cycloalkyl and the like; R is a divalent organic radical of a dihydroperoxide of such divalent organic radical; R' is a non-peroxy containing divalent organic radical; n is through 3 multiplied by x; x is 1 to a large number; y is 0 or equal to the equation z is at least 1 and a is 0 or equal to the equation (such as cyclobutyl, cyclohexyl, 4-methylcyclohexyl, and the like), aryl (such as phenyl, 2-naphthyl, Z-anthracyl, biphenyl, and the like), alkaryl (such as 4-methylphenyl, 2,4-diethylphenyl, 4-dodecylphenyl, and the like), aralkyl (such as phenylethyl), alkenyl (such as vinyl, allyl, 3-butenyl, oleyl, and the like), alkadienyl (such as l-butadienyl l, 4,1 octadecatrienyl 9, 11,13,1-neophenyl, and the like), cycloalkenyl (such as 3-cyclohexenyl), haloalkyl (such as chloromethyl, gamma-chloropropyl, 3,3,3-trifluoropropyl, perfluoropropyl), haloaryl (such as 4-chlorophenyl, 2,4-dichlorophenyl, chloronaphthyl), halocycloalkyl (such as 4-chlorocyclohexyl), alkoxy (such as methoxy, ethoxy, propoxy, dodecyloxy, isopropoxy, and the like), aryloxy (such as phenoxy, napthyloxy, biphenyloxy, and the like), alkylamino and arylamino (such as methylamino, diethylamino, phenylamino, and the like), and any organofunctional radical such as hydroxyalkoxy (such as beta-hydroxyethoxy, gamma-hydroxypropoxy, and the like); hydroxyalkoxyalkoxy (such as beta-hydroxyethoxyethoxy, omega-hydroxy(polyethyleneoxy)ethoxy, omegahydroxy-(poly-l,2-propyleneoxy), and the like; cyanoalkoxy (such as beta-cyanothoxy, beta-cyanohexoxy, and the like); cyanoalkoxyalkoxy (such as beta-cyanoethoxyethoxy, omegacyanoethoxy-(polyethyleneoxy) omega-cyanoethoxy(poly-1,Z-propyleneoxy), and the like); carboxyalkoxy (such as beta-carboxyethoxy, beta-carboxyhexoxy, and the like); haloalkoxy (such as chloromethoxy, bromoethoxy, perfluropropoxy, and the like); cyanoalkyl (such as beta-cyanoethyl, gamma-cyanopropyl, and the like); cyanoaryl (such as 4-cyanophenyl); cyanocycloalkyl (such as 4-cyanocyclohexyl, 3-cyanocyclopentyl, and the like); carboxyalkyl (such as beta-carboxyethyl, gamma-carboxypropyl, and the like); carboxyaryl (such as 4-carboxyphenyl); carboxycycloalkyl (such as 4-car-boxycyclohexyl, 3-carboxycycl0pentyl; and the like); isocyanatoalkyl (such as gamma-isocyanatopropyl, delta-isocyanatobutyl, and the like); isocyanatoaryl (such as 4-isocyanatophenyl); isocyanatocycloalkyl (such as 4-isocyanatocyclohexyl); a1- kyl or aryl carboxyalkyl (such as beta-methylcarboxyethyl, gamma-phenyl carboxy propyl, and the like); hydroxyalkyl (such as hydroxymethyl, gamma-hydropropyl, and the like); hydroxy(polyalkyleneoxy)alkyl (such as omegahydroxy(polyethyleneoxy)propyl, and the like), alkenylcarbonyloxyalkyl (such as gamma-acryloxypropyl, gamma-methacryloxypropyl, and the like); epoxyalkyl (such as 1,2-epoxyethyl, 1,2-arninoaryl and aminoalkyl (such as beta-aminoethyl-gamma-aminopropyl, aminomethyl, gamma-aminopropyl, delta-aminobutyl, p-aminophenyl); and the like.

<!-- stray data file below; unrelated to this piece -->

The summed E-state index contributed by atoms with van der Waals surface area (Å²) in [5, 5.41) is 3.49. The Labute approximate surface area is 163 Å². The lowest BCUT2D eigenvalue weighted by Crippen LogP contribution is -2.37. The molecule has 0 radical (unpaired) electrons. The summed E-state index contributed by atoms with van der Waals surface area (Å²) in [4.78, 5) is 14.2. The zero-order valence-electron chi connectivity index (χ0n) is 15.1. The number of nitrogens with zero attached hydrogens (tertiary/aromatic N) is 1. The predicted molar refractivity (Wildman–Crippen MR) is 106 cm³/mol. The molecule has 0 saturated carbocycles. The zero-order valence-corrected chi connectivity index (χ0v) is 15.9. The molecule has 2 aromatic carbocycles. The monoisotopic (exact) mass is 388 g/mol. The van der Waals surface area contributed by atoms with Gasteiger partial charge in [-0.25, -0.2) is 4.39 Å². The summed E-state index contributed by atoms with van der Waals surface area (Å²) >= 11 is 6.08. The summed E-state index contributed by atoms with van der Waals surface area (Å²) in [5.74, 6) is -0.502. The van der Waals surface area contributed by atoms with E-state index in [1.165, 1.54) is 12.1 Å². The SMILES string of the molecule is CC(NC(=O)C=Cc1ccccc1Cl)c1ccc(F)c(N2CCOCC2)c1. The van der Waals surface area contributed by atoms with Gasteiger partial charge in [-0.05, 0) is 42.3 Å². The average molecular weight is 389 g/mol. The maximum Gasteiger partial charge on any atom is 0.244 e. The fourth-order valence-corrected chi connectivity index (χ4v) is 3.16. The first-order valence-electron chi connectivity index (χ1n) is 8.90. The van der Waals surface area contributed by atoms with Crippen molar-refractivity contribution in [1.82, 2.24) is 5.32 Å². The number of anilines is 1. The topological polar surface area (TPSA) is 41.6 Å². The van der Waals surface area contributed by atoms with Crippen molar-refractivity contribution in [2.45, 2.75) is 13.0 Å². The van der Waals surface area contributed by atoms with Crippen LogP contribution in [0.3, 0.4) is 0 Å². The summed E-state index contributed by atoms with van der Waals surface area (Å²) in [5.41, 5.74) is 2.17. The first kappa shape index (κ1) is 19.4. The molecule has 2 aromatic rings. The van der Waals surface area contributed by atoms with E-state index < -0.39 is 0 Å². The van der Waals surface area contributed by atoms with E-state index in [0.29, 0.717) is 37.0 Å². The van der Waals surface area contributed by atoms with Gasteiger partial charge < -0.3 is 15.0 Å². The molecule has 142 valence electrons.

Illustrative of R is any divalent organic radical which is joined to silicon at each free valence, such as alkylene (such as methylene, ethylene, n-hexylene, Z-ethyl-n-hexylene, and the like); arylene (such as 1,4-phenylene, 1,3- phenylene, 1,5-naphthylene, and the like), cycloalkylene (such as 1,4-cyclohexylene, 1,3-cyclohexylene, 1,3-cyclobutylene, and the like), and such divalent organic radicals R may be characterized as the residue of the hydroperoxides having the formulas ROOH and HOOROOH obtained by the abstraction of hydrogen from the peroxy oxygen. Illustrative of such hydroperoxides are the following: hydrogen peroxide; methyl hydroperoxide; ethyl hydroperoxide; propyl hydroperoxide; isopropyl hydroperoxide; n-butyl hydroperoxide, sec-butyl hydroperoxide, t-butyl hydroperoxide; t-amyl hydroperoxide; 1,1-diethylpropyl hydroperoxide; l,l,2-trimethylpropyl hydroperoxide; l-methylhexyl hydroperoxide; 1,1,2,2-tetramethylpropyl hydroperoxide; cyclohexyl hydroperoxide; 4-methylcyclohexyl hydroperoxide; trans-decalin hydroperoxide (transdecahydro-4u-naphthyl hydroperoxide); hexahydro- 3m-indanyl hydroperoxide; 2,5-dihydroperoxy-2,S-dimethylhexane (2,5-dimethylhexylidene 2,5-hydroperoxide); 2,7-dihydroperoxy-2,7-dirnethyloctane (2,7-dimethyloctylidine 2,7-hydroperoxide); 2-hydroperoxy-2,4-dimethyl-3- pentanone; l,1,6,6-tetrahydroperoxy-cyclodecane; 2-cyclopenten-l-yl hydroperoxide; 2-cyclohexen-1-yl hydroperoxide; 2-methyl-2-cyclohexen-l-yl hydroperoxide; 2,3-dimethyl-Z-cyclohexenl-yl hydroperoxide; d,1-3-p-menthenyl-8-hydroperoxide; 3-methyl-3-hydroperoxy-l-butyne (1,1-dimethyl-2-propynyl hydroperoxide); 2,5-dimethyl- 2.5-dihydroperoxy-3-hexyne (l,1,4,4-tetrarnethyl-Z-butynylenedihydroperoxide); a-methylbenzyl hydroperoxide; cumene hydroperoxide (a,a-dimethyl'benzyl hydroperoxide); a-methyl-ot-ethyl-benzyl hydroperoxide; u-p-xylyl hydroperoxide; diphenylmethyl hydroperoxide; triphenylmethyl hydroperoxide; tetralin hydroperoxide (l,2,3,4- tetrahydro-l-naphthyl hydroperoxide); 1,2,3,4-tetrahydrol-methyl-l-naphthyl hydroperoxide; 9-iuorenyl hydroperoxide; l-indanyl hydroperoxide; tetrahydro-2-furfuryl hydroperoxide; and tetrahydrocarbazole hydroperoxide (1,2, 3,4-tetrahydro-4a-H-isocarbazol-4tx-yl hydroperoxide) and 2,3-dimethyl-3-hydroperoxy butene-l.